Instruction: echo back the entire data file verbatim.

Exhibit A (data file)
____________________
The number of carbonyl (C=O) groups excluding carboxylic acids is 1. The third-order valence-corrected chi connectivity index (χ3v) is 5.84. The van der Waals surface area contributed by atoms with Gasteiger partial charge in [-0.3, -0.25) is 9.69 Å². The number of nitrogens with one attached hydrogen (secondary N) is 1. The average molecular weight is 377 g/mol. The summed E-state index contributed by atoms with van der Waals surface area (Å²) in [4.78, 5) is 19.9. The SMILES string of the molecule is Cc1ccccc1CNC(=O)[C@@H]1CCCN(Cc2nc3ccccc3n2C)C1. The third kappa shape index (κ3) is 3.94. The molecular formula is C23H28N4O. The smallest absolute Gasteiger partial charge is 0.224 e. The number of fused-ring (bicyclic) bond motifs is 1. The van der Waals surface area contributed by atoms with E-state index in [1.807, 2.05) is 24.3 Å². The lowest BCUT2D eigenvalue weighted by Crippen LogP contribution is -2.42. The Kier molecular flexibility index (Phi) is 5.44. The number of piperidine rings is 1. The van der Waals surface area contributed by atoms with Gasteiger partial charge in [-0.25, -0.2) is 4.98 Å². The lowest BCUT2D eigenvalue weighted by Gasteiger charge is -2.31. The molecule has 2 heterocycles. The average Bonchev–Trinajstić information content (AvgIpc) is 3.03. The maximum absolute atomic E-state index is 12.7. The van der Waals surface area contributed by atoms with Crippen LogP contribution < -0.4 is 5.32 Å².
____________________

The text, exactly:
The number of carbonyl (C=O) groups excluding carboxylic acids is 1. The third-order valence-corrected chi connectivity index (χ3v) is 5.84. The van der Waals surface area contributed by atoms with Gasteiger partial charge in [-0.3, -0.25) is 9.69 Å². The number of nitrogens with one attached hydrogen (secondary N) is 1. The average molecular weight is 377 g/mol. The summed E-state index contributed by atoms with van der Waals surface area (Å²) in [4.78, 5) is 19.9. The SMILES string of the molecule is Cc1ccccc1CNC(=O)[C@@H]1CCCN(Cc2nc3ccccc3n2C)C1. The third kappa shape index (κ3) is 3.94. The molecular formula is C23H28N4O. The smallest absolute Gasteiger partial charge is 0.224 e. The number of fused-ring (bicyclic) bond motifs is 1. The van der Waals surface area contributed by atoms with E-state index in [1.807, 2.05) is 24.3 Å². The lowest BCUT2D eigenvalue weighted by Crippen LogP contribution is -2.42. The Kier molecular flexibility index (Phi) is 5.44. The number of piperidine rings is 1. The van der Waals surface area contributed by atoms with Gasteiger partial charge in [-0.25, -0.2) is 4.98 Å². The lowest BCUT2D eigenvalue weighted by Gasteiger charge is -2.31. The molecule has 2 heterocycles. The average Bonchev–Trinajstić information content (AvgIpc) is 3.03. The maximum absolute atomic E-state index is 12.7. The van der Waals surface area contributed by atoms with Crippen LogP contribution < -0.4 is 5.32 Å².